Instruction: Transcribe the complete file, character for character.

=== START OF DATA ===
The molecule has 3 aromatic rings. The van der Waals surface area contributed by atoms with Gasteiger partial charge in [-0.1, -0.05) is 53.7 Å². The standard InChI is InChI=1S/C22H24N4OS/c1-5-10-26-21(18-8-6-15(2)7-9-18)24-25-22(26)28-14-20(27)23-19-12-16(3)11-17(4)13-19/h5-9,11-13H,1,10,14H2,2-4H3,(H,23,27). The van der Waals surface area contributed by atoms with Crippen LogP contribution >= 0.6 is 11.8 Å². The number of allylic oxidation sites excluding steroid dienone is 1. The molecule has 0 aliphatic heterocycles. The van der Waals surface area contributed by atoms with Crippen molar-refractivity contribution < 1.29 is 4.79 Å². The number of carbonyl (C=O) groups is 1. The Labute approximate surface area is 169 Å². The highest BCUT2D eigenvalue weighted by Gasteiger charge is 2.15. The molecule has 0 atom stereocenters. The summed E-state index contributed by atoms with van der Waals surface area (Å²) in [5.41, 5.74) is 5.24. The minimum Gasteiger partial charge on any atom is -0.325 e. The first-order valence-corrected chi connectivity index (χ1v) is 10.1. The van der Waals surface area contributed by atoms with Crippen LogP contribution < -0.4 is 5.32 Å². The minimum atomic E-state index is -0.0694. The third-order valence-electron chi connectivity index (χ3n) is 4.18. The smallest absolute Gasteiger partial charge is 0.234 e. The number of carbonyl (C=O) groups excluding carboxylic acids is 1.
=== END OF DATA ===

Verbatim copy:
The molecule has 3 aromatic rings. The van der Waals surface area contributed by atoms with Gasteiger partial charge in [-0.1, -0.05) is 53.7 Å². The standard InChI is InChI=1S/C22H24N4OS/c1-5-10-26-21(18-8-6-15(2)7-9-18)24-25-22(26)28-14-20(27)23-19-12-16(3)11-17(4)13-19/h5-9,11-13H,1,10,14H2,2-4H3,(H,23,27). The van der Waals surface area contributed by atoms with Crippen LogP contribution >= 0.6 is 11.8 Å². The number of allylic oxidation sites excluding steroid dienone is 1. The molecule has 0 aliphatic heterocycles. The van der Waals surface area contributed by atoms with Crippen molar-refractivity contribution < 1.29 is 4.79 Å². The number of carbonyl (C=O) groups is 1. The Labute approximate surface area is 169 Å². The highest BCUT2D eigenvalue weighted by Gasteiger charge is 2.15. The molecule has 0 atom stereocenters. The summed E-state index contributed by atoms with van der Waals surface area (Å²) in [5.41, 5.74) is 5.24. The minimum Gasteiger partial charge on any atom is -0.325 e. The first-order valence-corrected chi connectivity index (χ1v) is 10.1. The van der Waals surface area contributed by atoms with Crippen LogP contribution < -0.4 is 5.32 Å². The minimum atomic E-state index is -0.0694. The third-order valence-electron chi connectivity index (χ3n) is 4.18. The smallest absolute Gasteiger partial charge is 0.234 e. The number of carbonyl (C=O) groups excluding carboxylic acids is 1.